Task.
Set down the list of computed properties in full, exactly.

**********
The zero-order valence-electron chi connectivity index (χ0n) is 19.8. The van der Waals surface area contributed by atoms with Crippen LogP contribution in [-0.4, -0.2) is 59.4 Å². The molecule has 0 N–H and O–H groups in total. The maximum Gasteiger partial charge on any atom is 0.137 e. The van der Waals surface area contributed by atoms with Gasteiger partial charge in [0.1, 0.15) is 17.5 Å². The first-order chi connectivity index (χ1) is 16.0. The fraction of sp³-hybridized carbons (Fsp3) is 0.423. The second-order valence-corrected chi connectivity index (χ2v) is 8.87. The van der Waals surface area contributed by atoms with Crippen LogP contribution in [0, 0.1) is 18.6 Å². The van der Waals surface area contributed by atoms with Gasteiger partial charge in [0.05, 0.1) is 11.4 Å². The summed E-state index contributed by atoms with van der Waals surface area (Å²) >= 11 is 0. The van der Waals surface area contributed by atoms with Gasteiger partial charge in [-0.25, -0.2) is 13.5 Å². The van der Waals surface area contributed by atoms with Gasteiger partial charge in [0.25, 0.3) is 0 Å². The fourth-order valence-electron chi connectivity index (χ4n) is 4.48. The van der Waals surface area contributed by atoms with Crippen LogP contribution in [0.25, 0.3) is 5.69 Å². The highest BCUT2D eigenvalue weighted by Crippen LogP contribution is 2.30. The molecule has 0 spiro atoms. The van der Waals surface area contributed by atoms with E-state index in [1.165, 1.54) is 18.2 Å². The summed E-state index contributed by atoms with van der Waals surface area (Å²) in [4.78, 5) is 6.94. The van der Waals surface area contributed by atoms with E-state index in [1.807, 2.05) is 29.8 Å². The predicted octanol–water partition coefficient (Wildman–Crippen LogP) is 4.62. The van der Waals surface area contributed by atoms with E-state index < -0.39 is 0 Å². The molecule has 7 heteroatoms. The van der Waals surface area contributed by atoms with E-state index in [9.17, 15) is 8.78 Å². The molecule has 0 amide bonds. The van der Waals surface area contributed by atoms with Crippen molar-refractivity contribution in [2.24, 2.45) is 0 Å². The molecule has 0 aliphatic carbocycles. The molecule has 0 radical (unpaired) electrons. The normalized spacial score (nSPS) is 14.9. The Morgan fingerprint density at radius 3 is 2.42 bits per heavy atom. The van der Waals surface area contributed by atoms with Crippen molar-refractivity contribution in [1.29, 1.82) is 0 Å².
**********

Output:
The zero-order valence-electron chi connectivity index (χ0n) is 19.8. The van der Waals surface area contributed by atoms with Crippen LogP contribution in [-0.4, -0.2) is 59.4 Å². The molecule has 0 N–H and O–H groups in total. The maximum Gasteiger partial charge on any atom is 0.137 e. The van der Waals surface area contributed by atoms with Gasteiger partial charge in [0.1, 0.15) is 17.5 Å². The first-order chi connectivity index (χ1) is 16.0. The fraction of sp³-hybridized carbons (Fsp3) is 0.423. The second-order valence-corrected chi connectivity index (χ2v) is 8.87. The van der Waals surface area contributed by atoms with Crippen LogP contribution in [0, 0.1) is 18.6 Å². The van der Waals surface area contributed by atoms with Gasteiger partial charge in [0.05, 0.1) is 11.4 Å². The summed E-state index contributed by atoms with van der Waals surface area (Å²) >= 11 is 0. The van der Waals surface area contributed by atoms with Gasteiger partial charge in [-0.25, -0.2) is 13.5 Å². The van der Waals surface area contributed by atoms with Gasteiger partial charge in [0.25, 0.3) is 0 Å². The fourth-order valence-electron chi connectivity index (χ4n) is 4.48. The van der Waals surface area contributed by atoms with Crippen LogP contribution in [0.25, 0.3) is 5.69 Å². The highest BCUT2D eigenvalue weighted by Crippen LogP contribution is 2.30. The molecule has 0 spiro atoms. The van der Waals surface area contributed by atoms with E-state index in [1.165, 1.54) is 18.2 Å². The summed E-state index contributed by atoms with van der Waals surface area (Å²) in [4.78, 5) is 6.94. The van der Waals surface area contributed by atoms with E-state index in [1.807, 2.05) is 29.8 Å². The predicted octanol–water partition coefficient (Wildman–Crippen LogP) is 4.62. The van der Waals surface area contributed by atoms with E-state index < -0.39 is 0 Å². The molecule has 7 heteroatoms. The van der Waals surface area contributed by atoms with E-state index in [9.17, 15) is 8.78 Å². The molecule has 0 amide bonds. The van der Waals surface area contributed by atoms with Crippen molar-refractivity contribution in [2.24, 2.45) is 0 Å². The molecule has 0 aliphatic carbocycles. The molecule has 0 radical (unpaired) electrons. The normalized spacial score (nSPS) is 14.9. The Morgan fingerprint density at radius 3 is 2.42 bits per heavy atom. The van der Waals surface area contributed by atoms with Crippen molar-refractivity contribution in [1.29, 1.82) is 0 Å².